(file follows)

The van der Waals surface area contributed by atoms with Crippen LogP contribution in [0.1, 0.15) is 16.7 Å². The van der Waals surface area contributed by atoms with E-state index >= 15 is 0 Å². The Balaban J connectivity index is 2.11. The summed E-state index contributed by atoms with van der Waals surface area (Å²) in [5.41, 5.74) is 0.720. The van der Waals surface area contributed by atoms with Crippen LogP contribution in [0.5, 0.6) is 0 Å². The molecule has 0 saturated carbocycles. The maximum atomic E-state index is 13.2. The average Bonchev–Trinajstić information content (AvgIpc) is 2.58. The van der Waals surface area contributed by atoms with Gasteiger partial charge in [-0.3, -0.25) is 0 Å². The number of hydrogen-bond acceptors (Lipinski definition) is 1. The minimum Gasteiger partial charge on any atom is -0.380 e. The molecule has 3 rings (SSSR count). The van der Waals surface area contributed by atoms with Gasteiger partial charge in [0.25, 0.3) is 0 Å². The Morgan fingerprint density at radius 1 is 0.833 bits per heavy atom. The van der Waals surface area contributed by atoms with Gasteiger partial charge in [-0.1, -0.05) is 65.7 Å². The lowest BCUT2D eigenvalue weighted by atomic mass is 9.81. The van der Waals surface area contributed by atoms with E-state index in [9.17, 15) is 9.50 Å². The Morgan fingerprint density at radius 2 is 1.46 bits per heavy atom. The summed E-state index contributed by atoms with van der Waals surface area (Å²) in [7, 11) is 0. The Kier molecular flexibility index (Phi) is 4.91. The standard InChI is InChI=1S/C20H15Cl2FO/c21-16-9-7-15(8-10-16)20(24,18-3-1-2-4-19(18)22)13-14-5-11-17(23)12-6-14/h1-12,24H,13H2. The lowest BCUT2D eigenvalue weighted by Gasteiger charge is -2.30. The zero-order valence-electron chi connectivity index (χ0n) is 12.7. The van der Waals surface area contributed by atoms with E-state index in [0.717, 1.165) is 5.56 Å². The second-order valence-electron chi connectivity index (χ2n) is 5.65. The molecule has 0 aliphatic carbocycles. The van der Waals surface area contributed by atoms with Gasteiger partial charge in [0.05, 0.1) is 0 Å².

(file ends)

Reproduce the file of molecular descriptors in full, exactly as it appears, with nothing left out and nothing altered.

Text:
The van der Waals surface area contributed by atoms with Crippen LogP contribution in [0.1, 0.15) is 16.7 Å². The van der Waals surface area contributed by atoms with E-state index >= 15 is 0 Å². The Balaban J connectivity index is 2.11. The summed E-state index contributed by atoms with van der Waals surface area (Å²) in [5.41, 5.74) is 0.720. The van der Waals surface area contributed by atoms with Crippen LogP contribution in [0.5, 0.6) is 0 Å². The molecule has 0 saturated carbocycles. The maximum atomic E-state index is 13.2. The average Bonchev–Trinajstić information content (AvgIpc) is 2.58. The van der Waals surface area contributed by atoms with Gasteiger partial charge in [-0.3, -0.25) is 0 Å². The number of hydrogen-bond acceptors (Lipinski definition) is 1. The minimum Gasteiger partial charge on any atom is -0.380 e. The molecule has 3 rings (SSSR count). The van der Waals surface area contributed by atoms with Gasteiger partial charge in [0.25, 0.3) is 0 Å². The Morgan fingerprint density at radius 1 is 0.833 bits per heavy atom. The van der Waals surface area contributed by atoms with Gasteiger partial charge in [-0.1, -0.05) is 65.7 Å². The lowest BCUT2D eigenvalue weighted by atomic mass is 9.81. The van der Waals surface area contributed by atoms with E-state index in [9.17, 15) is 9.50 Å². The Morgan fingerprint density at radius 2 is 1.46 bits per heavy atom. The summed E-state index contributed by atoms with van der Waals surface area (Å²) in [7, 11) is 0. The Kier molecular flexibility index (Phi) is 4.91. The standard InChI is InChI=1S/C20H15Cl2FO/c21-16-9-7-15(8-10-16)20(24,18-3-1-2-4-19(18)22)13-14-5-11-17(23)12-6-14/h1-12,24H,13H2. The lowest BCUT2D eigenvalue weighted by Gasteiger charge is -2.30. The zero-order valence-electron chi connectivity index (χ0n) is 12.7. The van der Waals surface area contributed by atoms with E-state index in [0.717, 1.165) is 5.56 Å². The second-order valence-electron chi connectivity index (χ2n) is 5.65. The molecule has 0 aliphatic carbocycles. The van der Waals surface area contributed by atoms with Gasteiger partial charge in [0.05, 0.1) is 0 Å².